What Is a Value Investor?

You might be a value investor even if you don't realize it. Here's the proof.


Value Investing

In 1997, PBS started airing a television series called “Antiques Roadshow.” It’s still on, and over 8 million people watch it every week. If you haven’t seen it, the basic premise is this: Professional antique appraisers travel around the country hosting large events where people can bring in their collectibles or family heirlooms to learn how much they are worth. As you can imagine, some items are complete duds. (Sorry. That’s a nice lamp, but Target sells the same one for $19.95.) Some do have monetary value, but they carry much more value as sentimental objects. And then there are those occasional surprises. There are the two M.C. Escher prints, bought directly from Escher for about $60, that are now worth $100,000. There is the 1820s-era neoclassical desk worth $20,000 that someone paid $750 for.

That’s all very interesting, and it really is a fascinating show. But what stands out to me is that “Antiques Roadshow” gives credence to the fact that each one of us is a value investor at heart. Think about it. Who doesn’t love finding that mint condition Babe Ruth rookie card that no one else noticed? Or more to the point, I’d be willing to bet that any of us wish we would have bought 500 shares in Coca-Cola (KO) in 1980 when it was trading at 65 cents a share.

Of course, it’s not quite that simple to be a value investor. You can’t look to the future and find out which companies are going to skyrocket in price. Or can you?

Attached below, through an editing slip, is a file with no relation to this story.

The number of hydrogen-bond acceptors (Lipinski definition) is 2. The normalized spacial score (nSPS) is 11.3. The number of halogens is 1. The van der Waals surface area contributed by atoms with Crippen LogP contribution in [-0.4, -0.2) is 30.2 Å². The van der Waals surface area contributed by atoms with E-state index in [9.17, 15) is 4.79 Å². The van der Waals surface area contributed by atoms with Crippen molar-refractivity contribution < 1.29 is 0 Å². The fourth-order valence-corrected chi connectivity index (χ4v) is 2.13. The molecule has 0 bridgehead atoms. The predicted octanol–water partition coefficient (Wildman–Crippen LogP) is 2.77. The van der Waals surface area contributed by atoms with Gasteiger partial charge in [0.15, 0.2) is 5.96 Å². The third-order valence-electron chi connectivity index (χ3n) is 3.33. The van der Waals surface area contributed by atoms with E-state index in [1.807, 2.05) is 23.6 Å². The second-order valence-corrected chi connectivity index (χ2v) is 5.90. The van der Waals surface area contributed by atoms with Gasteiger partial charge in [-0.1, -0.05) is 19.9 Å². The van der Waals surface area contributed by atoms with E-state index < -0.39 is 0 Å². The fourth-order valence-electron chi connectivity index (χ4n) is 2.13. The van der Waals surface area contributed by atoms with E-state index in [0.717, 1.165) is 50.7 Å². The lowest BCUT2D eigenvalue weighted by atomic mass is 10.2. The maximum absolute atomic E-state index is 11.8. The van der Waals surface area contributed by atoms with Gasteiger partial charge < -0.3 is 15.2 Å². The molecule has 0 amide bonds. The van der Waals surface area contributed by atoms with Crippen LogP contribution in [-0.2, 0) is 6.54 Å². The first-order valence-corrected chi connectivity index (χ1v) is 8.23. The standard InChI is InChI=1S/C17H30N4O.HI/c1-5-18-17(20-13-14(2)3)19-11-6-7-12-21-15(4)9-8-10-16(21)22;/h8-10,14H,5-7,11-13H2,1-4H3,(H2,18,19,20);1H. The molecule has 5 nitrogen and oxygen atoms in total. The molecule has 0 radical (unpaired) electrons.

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How to get started as a value investor

A value investor looks for stocks that are in the cellar and represent big bargains in terms of the ratio of their stock price to their annual earnings (the famous P/E ratio you’ve probably heard about). They buy value stocks at a discount to the actual value of the company and hold them for as long as it takes to achieve their fair value. This can take as long as a year or two, but a value investor is happy to be patient in exchange for low volatility. Warren Buffett is perhaps the most well-known value investor.

There are two categories of stocks we are likely to encounter as we search for these undervalued stocks: 1) cheap stocks with visible growth prospects and 2) cheap stocks with invisible growth prospects.

Cheap stocks with visible growth prospects are often hard to find in a bull market, but can be found in abundance in a bear market.

Cheap stocks with invisible growth prospects can be found both in bearish and bullish markets, but this analysis is more helpful in a bullish market.

So if you want to invest like Warren Buffett and find these undervalued stocks (both with visible and invisible growth prospects), these seven value investing guidelines to get you started in the right direction.

  1. Buy companies at bargain prices.
  2. Be patient.
  3. Go against conventional wisdom.
  4. Stick with what you know.
  5. Be self-confident.
  6. Buy companies with competitive advantages.
  7. Believe in America.

Warren Buffett has faith in the long-term prosperity of U.S. companies. This allows him to make investment decisions that are not based on where we are in economic cycles.

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